OPINION: Back to school with COVID, risk and consequence – Claremore Daily Progress

Posted: September 2, 2020 at 1:53 am

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It seems most agree that returning students to the classroom is more important than ever. The pressures to do so statewide are increasing, but not just because students need to be there. As long as children remain home from school, the economy cannot fully recover, at least, the kind of economy we knew only months ago. And something else to consider, school response to COVID may be ushering in new attitudes about education, both K-12 and higher education, regarding how we educate, how much it should cost, and their relative value propositions.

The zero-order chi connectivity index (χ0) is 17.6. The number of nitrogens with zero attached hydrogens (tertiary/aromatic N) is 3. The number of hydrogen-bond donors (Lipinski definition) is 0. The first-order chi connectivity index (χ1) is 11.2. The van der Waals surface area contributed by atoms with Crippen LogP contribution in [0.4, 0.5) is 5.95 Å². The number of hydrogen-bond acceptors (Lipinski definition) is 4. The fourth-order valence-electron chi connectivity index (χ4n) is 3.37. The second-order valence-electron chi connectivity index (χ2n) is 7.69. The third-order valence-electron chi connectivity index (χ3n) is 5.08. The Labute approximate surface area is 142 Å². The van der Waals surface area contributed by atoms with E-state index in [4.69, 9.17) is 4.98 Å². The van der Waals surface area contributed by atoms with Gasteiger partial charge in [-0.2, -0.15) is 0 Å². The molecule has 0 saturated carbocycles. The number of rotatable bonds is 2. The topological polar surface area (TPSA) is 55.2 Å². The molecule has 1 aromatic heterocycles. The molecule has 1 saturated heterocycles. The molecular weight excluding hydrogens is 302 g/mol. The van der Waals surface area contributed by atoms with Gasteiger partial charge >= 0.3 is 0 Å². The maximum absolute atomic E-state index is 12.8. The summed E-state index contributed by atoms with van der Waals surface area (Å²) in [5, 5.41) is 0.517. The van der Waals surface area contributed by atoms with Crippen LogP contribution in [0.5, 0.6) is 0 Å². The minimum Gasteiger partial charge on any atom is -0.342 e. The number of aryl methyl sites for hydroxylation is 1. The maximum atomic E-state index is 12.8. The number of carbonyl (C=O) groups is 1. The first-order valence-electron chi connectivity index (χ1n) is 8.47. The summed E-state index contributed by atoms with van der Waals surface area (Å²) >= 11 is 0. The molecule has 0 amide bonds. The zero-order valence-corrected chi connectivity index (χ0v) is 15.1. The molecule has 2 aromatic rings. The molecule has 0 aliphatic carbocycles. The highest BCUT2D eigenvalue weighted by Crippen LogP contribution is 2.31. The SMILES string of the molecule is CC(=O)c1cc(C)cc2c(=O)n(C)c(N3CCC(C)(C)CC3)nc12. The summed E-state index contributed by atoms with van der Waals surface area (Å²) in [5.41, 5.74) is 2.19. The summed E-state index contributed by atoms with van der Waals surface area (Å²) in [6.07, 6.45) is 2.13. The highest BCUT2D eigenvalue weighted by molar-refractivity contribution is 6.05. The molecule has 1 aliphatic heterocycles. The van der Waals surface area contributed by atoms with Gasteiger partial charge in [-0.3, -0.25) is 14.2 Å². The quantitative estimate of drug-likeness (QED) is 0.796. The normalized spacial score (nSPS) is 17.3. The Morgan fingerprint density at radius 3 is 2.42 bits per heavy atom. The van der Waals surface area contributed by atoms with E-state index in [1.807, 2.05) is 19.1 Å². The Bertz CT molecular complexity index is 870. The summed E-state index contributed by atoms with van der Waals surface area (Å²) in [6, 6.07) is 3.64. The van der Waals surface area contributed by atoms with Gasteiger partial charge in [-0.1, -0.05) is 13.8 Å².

Without getting into higher education right now, the case for getting kids back to school goes like this. The risk of COVID-19 for children is relatively low. Sustained sheltering at home has delayed the education and the socialization most students need. There are damaging health and mental health effects, as well as the fear of increased abuse at home, for some children. Furthermore, many people depend on schools for subsidized meals, and sometimes, counseling and health screening. As for the parents, most need their kids in a school building so they can work. The economy, whether one is an employer or an employee, simply cant fully recover if school buildings remain closed to students. And while virtual learning options address one problem, they will still put a burden on family members to find a way to have an adult at home, or some kind of supervision for their children.